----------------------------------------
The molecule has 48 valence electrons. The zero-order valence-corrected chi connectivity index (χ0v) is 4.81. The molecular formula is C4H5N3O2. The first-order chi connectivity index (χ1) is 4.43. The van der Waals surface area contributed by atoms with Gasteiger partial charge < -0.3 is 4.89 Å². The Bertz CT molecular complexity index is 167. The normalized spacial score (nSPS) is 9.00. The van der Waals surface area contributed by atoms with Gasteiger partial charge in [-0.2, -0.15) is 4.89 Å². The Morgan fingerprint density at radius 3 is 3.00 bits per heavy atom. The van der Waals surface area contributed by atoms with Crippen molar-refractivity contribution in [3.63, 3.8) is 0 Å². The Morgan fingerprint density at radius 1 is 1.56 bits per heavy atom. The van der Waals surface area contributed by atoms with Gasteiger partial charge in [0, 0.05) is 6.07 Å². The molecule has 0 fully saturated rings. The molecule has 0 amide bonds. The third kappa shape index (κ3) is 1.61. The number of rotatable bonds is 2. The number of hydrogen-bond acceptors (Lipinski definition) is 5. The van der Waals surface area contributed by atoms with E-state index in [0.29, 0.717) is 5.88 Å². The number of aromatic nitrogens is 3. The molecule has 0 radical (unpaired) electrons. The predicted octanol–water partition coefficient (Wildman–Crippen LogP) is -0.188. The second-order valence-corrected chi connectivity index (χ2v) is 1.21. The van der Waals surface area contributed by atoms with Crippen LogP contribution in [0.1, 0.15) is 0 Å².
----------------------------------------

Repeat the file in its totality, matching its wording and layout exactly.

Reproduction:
The molecule has 48 valence electrons. The zero-order valence-corrected chi connectivity index (χ0v) is 4.81. The molecular formula is C4H5N3O2. The first-order chi connectivity index (χ1) is 4.43. The van der Waals surface area contributed by atoms with Gasteiger partial charge < -0.3 is 4.89 Å². The Bertz CT molecular complexity index is 167. The normalized spacial score (nSPS) is 9.00. The van der Waals surface area contributed by atoms with Gasteiger partial charge in [-0.2, -0.15) is 4.89 Å². The Morgan fingerprint density at radius 3 is 3.00 bits per heavy atom. The van der Waals surface area contributed by atoms with Crippen molar-refractivity contribution in [3.63, 3.8) is 0 Å². The Morgan fingerprint density at radius 1 is 1.56 bits per heavy atom. The van der Waals surface area contributed by atoms with Gasteiger partial charge in [0, 0.05) is 6.07 Å². The molecule has 0 fully saturated rings. The molecule has 0 amide bonds. The third kappa shape index (κ3) is 1.61. The number of rotatable bonds is 2. The number of hydrogen-bond acceptors (Lipinski definition) is 5. The van der Waals surface area contributed by atoms with E-state index in [0.29, 0.717) is 5.88 Å². The number of aromatic nitrogens is 3. The molecule has 0 radical (unpaired) electrons. The predicted octanol–water partition coefficient (Wildman–Crippen LogP) is -0.188. The second-order valence-corrected chi connectivity index (χ2v) is 1.21. The van der Waals surface area contributed by atoms with Crippen LogP contribution in [0.1, 0.15) is 0 Å².